Macro-Structural Reforms in the Business Environment

Growth Factors for Emergence

Differences in productivity have become the key determinant of cross-country variations in GDP per capita in developing countries. While capital accumulation and labor resources are still important for growth, a number of studies have found that total factor productivity has become a major unexplained factor of growth (Hall and Jones 1999; Duval and de la Maisonneuve 2010). Low total factor productivity is a clear impediment for Senegal’s growth as well (Kireyev and Mpatswe 2013).

A growth-accounting exercise suggests that growth in Senegal has been mostly explained by factor accumulation, while total factor productivity was actually declining before the mid-1990s and has been again since 2006, growing only modestly during the country’s decade of robust growth (1995–2005). The decline in total factor productivity in 2011–16 coincides with the deterioration of Senegal’s Doing Business and governance indicators, which in turn could have affected the productivity of both public and private investment.

International experience also suggests that productivity can be improved by targeted macro-structural reforms. Empirical analysis finds a broadly positive relationship between structural reforms and productivity, implying that structural reforms matter for growth. Importantly, the potential payoff from different types of structural reforms varies across income groups (IMF 2015). These results also suggest that the benefits of reform for growth tend to become more pronounced when they are tailored to the level of economic development of a specific country. For instance, reforms to the legal system and property rights show a positive association with productivity growth in low-income countries and emerging markets but not in advanced economies. In contrast, labor reforms, such as those related to hiring and firing and collective bargaining, are found to improve growth in advanced economies.

Macro-structural reforms in several areas can spearhead higher growth in Senegal. Based on international experience, low-income developing countries like Senegal most likely can get substantial gains in their growth performance if they focus reform efforts on a few key macro-structural areas. Among them are public infrastructure, agriculture, legal system and property rights, trade liberalization, and the financial system, including banking and capital market reforms (Table 4.4, first three columns).

On the other hand, productivity growth can also be achieved through large-scale reforms. International experience shows that with a few exceptions, deep reform episodes are typically associated with a significant pickup in postreform productivity growth rates (Table 4.4, last three columns). The reforms that have driven growth across low-income countries have been broadly in the same areas, such as agriculture, legal systems and property rights, and capital market development. Remarkably, infrastructure development is not the area in which large-scale reform can bring faster growth; to the contrary, privatization is an important reform area for increasing growth. Some asymmetry between the areas of potentially high productivity gains and large-scale reforms suggests that the pace and the magnitude of reforms could have implications for potential growth, although not all large-scale reforms can reasonably be expected to have large impacts on productivity.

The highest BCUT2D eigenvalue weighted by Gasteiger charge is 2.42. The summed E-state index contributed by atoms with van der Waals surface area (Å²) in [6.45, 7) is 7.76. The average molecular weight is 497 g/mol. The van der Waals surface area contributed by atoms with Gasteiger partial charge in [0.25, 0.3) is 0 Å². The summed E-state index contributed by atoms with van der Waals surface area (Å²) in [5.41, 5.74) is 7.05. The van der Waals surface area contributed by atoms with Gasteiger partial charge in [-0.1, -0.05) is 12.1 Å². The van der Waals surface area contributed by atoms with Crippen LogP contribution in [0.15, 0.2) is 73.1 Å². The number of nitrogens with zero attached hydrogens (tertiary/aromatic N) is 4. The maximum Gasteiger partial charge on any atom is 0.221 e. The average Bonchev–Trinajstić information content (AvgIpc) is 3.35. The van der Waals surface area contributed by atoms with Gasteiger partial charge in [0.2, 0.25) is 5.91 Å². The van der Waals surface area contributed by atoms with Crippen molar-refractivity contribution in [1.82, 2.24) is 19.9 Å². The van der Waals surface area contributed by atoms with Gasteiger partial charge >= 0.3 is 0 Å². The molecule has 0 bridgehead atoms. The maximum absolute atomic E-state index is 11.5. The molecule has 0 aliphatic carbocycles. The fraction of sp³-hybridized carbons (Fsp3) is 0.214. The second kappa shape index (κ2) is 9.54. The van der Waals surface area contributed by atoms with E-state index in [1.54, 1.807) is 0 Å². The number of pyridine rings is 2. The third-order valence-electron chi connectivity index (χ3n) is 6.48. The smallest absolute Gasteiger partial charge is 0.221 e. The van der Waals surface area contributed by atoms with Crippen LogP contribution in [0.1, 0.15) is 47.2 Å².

The differences in the postreform pickup in productivity growth underscore the need to calibrate the pace of reform. For some reforms, more gradual implementation may be likely to yield more benefits, whereas rushed large-scale spending could yield little or no benefit or even have negative consequences. In the case of infrastructure, for example, in developing countries large public investments financed by natural resource booms can even undermine investment efficiency. Other reforms, though, may show a positive relationship with productivity growth when implemented through a “big bang” approach, rather than in a more gradual manner.

When several reform episodes occur sequentially, larger productivity payoffs can be expected. In practice, reforms in different areas are often undertaken simultaneously or in waves. On average, a substantial uptick in five-year average productivity growth rates can be expected after waves of reform. Among low-income countries, such upticks have historically exceeded 5 percentage points. The magnitude of these productivity growth differentials suggests that different reforms can have complementary effects on growth. For example, financial sector reforms have most often taken place in waves, reflecting the central role that the financial sector plays in efficiently allocating resources. Legal and trade sector reforms also usually take place in waves, since episodes of capital market reforms are often accompanied by strengthening the broader legal system and property rights.

Current and Suggested Business Reforms

Senegal has been gradually improving its business environment, the critical driver of its growth, and has been evolving toward becoming an emerging market economy. Between 2014 and 2016, it moved from 171st to 161st and then 153rd place out of 189 ranked countries on the Doing Business index (Table 4.6). In particular, Senegal has made starting a business easier by reducing the minimum capital requirement and has made acquiring construction permits less time consuming by reducing the processing time required.